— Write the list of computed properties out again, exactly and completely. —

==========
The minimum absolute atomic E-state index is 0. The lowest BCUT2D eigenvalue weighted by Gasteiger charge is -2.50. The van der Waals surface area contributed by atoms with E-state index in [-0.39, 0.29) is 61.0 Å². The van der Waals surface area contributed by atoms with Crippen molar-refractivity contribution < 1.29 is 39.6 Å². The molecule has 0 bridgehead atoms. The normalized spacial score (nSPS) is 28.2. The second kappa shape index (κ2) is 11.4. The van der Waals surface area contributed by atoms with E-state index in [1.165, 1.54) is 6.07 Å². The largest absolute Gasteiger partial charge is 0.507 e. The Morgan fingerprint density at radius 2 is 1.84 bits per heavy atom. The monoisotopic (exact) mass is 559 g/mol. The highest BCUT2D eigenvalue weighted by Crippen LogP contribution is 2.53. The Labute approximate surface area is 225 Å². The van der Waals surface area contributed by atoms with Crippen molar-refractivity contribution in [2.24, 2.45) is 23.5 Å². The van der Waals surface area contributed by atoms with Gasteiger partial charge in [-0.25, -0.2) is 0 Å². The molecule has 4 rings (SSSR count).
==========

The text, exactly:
The minimum absolute atomic E-state index is 0. The lowest BCUT2D eigenvalue weighted by Gasteiger charge is -2.50. The van der Waals surface area contributed by atoms with E-state index in [-0.39, 0.29) is 61.0 Å². The van der Waals surface area contributed by atoms with Crippen molar-refractivity contribution < 1.29 is 39.6 Å². The molecule has 0 bridgehead atoms. The normalized spacial score (nSPS) is 28.2. The second kappa shape index (κ2) is 11.4. The van der Waals surface area contributed by atoms with E-state index in [1.165, 1.54) is 6.07 Å². The largest absolute Gasteiger partial charge is 0.507 e. The Morgan fingerprint density at radius 2 is 1.84 bits per heavy atom. The monoisotopic (exact) mass is 559 g/mol. The highest BCUT2D eigenvalue weighted by Crippen LogP contribution is 2.53. The Labute approximate surface area is 225 Å². The van der Waals surface area contributed by atoms with Crippen molar-refractivity contribution in [2.24, 2.45) is 23.5 Å². The van der Waals surface area contributed by atoms with Gasteiger partial charge in [-0.25, -0.2) is 0 Å². The molecule has 4 rings (SSSR count).